A report tabled in the Victorian Parliament yesterday by the state’s Auditor-General found that over 50% of businesses awarded government grants failed to meet grant criteria.
The assistance was provided to businesses by the Victorian Government from 2008 to 2011 and was worth hundreds of millions dollars, with expectations that the business investment projects which received grants would generate $8 billion in capital expenditure, create 18,000 full-time equivalent jobs and increase exports by $1.5 billion.
The damning report, tabled by Auditor-General Des Pearson, found the state government did not clearly define objectives for investment attraction and did not have a comprehensive strategic plan governing the various activities it performs to attract investment to Victoria.
“Without a strategy, the Department of Business and Innovation does not have the information it needs to improve the effectiveness of its investment attraction activities,” the report said.
“The effectiveness of the grant assessment process is questioned, as over 50% of the applications examined in this audit received grants despite not meeting the eligibility criteria and there was insufficient information to appropriately assess criteria.”
He found criteria were vague, most submissions lacked key detail, objections by Treasury were overruled and some grants were made that exceeded the budget of the grant program.
The Auditor-General recommended the government provide more guidance on the application of eligibility criteria, particularly those relating to innovation and productivity.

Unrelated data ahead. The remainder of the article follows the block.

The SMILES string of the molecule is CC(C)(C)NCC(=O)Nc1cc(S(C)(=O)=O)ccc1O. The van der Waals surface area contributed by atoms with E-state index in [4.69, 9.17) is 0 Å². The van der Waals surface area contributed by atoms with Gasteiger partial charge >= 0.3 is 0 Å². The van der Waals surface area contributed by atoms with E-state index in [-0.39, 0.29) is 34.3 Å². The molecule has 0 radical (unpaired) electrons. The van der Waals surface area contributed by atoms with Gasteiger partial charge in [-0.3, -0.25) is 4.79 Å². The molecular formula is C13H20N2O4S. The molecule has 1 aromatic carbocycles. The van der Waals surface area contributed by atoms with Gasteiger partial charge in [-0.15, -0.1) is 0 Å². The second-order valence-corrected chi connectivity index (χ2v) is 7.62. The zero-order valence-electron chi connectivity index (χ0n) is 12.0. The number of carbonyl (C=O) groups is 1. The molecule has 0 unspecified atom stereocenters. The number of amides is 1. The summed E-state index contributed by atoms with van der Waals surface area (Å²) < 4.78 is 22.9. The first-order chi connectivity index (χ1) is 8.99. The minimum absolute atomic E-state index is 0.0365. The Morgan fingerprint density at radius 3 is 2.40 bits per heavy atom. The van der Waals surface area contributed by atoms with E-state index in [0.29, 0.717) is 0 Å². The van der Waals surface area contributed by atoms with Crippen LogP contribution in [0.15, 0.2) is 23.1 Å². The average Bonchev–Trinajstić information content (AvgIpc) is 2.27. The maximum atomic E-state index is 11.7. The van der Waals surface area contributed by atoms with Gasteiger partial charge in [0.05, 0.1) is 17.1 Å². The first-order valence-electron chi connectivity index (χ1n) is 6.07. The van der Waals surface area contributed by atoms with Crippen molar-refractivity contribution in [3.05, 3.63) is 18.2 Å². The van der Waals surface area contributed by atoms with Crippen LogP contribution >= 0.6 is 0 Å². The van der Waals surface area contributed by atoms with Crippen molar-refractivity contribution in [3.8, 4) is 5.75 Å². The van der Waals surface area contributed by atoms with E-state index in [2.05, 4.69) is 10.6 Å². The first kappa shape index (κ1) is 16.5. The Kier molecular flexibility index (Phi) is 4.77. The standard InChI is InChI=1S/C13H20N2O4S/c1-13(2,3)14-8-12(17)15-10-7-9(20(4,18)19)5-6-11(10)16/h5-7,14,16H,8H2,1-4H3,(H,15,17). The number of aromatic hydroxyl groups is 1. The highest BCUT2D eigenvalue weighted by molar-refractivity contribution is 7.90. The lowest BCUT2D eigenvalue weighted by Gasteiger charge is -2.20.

He warned the government did not have a formal process for assessing and approving access to facilitation services.
While the Auditor-General found the eligibility criteria for the government’s Investment Support Program and Industry Transition Fund were “reasonable”, he said “there is a need to provide more guidance on the application of these criteria, particularly those relating to innovation and productivity.”
The Auditor-General also said a review of the Industry Support Fund and Industry Transition Fund raised concerns about an overemphasis on capital expenditure and job creation when allocating grant funding, noting that projects that contribute little to productivity are unlikely to offer a net economic benefit to Victoria.
“A focus on innovative projects that increase productivity would likely have provided better outcomes for the state,” the report said.
The Auditor-General recommended the government “limit financial assistance to those projects that meet eligibility criteria, and place greater emphasis on productivity and innovation,”
SmartCompany contacted Innovation Minister Louise Asher for comment but no response was available prior to publication.
This story first appeared on SmartCompany.